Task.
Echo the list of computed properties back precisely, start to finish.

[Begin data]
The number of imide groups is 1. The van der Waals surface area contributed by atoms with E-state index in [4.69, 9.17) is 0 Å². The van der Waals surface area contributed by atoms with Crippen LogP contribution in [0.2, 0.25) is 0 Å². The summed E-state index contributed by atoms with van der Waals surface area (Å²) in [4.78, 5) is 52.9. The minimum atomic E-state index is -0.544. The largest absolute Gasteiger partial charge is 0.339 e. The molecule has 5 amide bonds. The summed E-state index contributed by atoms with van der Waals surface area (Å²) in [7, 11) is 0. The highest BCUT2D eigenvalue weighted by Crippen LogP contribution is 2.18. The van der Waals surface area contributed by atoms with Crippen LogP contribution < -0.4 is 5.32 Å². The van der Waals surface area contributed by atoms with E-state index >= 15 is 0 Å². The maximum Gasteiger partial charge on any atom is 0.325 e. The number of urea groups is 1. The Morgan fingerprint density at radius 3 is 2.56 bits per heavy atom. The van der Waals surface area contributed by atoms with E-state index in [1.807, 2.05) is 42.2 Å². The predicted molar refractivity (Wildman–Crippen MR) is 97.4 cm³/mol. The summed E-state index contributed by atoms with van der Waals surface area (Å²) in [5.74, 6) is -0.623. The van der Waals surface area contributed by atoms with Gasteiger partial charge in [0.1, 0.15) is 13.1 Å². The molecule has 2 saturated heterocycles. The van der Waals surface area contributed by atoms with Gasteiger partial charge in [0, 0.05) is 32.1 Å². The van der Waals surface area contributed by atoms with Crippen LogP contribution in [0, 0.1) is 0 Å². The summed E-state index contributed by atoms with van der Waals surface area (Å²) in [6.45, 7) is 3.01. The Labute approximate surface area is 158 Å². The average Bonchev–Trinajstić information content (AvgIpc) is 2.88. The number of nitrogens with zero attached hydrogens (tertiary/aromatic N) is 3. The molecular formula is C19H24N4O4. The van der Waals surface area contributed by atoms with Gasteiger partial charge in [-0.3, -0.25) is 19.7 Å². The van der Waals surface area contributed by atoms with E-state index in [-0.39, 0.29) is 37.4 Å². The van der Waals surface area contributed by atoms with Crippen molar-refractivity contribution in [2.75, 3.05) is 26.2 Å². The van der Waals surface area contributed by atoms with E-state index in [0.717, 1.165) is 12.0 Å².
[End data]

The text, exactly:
The number of imide groups is 1. The van der Waals surface area contributed by atoms with E-state index in [4.69, 9.17) is 0 Å². The van der Waals surface area contributed by atoms with Crippen LogP contribution in [0.2, 0.25) is 0 Å². The summed E-state index contributed by atoms with van der Waals surface area (Å²) in [4.78, 5) is 52.9. The minimum atomic E-state index is -0.544. The largest absolute Gasteiger partial charge is 0.339 e. The molecule has 5 amide bonds. The summed E-state index contributed by atoms with van der Waals surface area (Å²) in [7, 11) is 0. The highest BCUT2D eigenvalue weighted by Crippen LogP contribution is 2.18. The van der Waals surface area contributed by atoms with Crippen LogP contribution < -0.4 is 5.32 Å². The van der Waals surface area contributed by atoms with E-state index >= 15 is 0 Å². The maximum Gasteiger partial charge on any atom is 0.325 e. The number of urea groups is 1. The Morgan fingerprint density at radius 3 is 2.56 bits per heavy atom. The van der Waals surface area contributed by atoms with E-state index in [1.807, 2.05) is 42.2 Å². The predicted molar refractivity (Wildman–Crippen MR) is 97.4 cm³/mol. The summed E-state index contributed by atoms with van der Waals surface area (Å²) in [5.74, 6) is -0.623. The van der Waals surface area contributed by atoms with Gasteiger partial charge in [0.1, 0.15) is 13.1 Å². The molecule has 2 saturated heterocycles. The van der Waals surface area contributed by atoms with Gasteiger partial charge in [0, 0.05) is 32.1 Å². The van der Waals surface area contributed by atoms with Crippen LogP contribution in [0, 0.1) is 0 Å². The summed E-state index contributed by atoms with van der Waals surface area (Å²) in [6.45, 7) is 3.01. The Labute approximate surface area is 158 Å². The average Bonchev–Trinajstić information content (AvgIpc) is 2.88. The number of nitrogens with zero attached hydrogens (tertiary/aromatic N) is 3. The molecular formula is C19H24N4O4. The van der Waals surface area contributed by atoms with Gasteiger partial charge in [-0.3, -0.25) is 19.7 Å². The van der Waals surface area contributed by atoms with E-state index in [-0.39, 0.29) is 37.4 Å². The van der Waals surface area contributed by atoms with Crippen molar-refractivity contribution in [2.75, 3.05) is 26.2 Å². The van der Waals surface area contributed by atoms with E-state index in [0.717, 1.165) is 12.0 Å².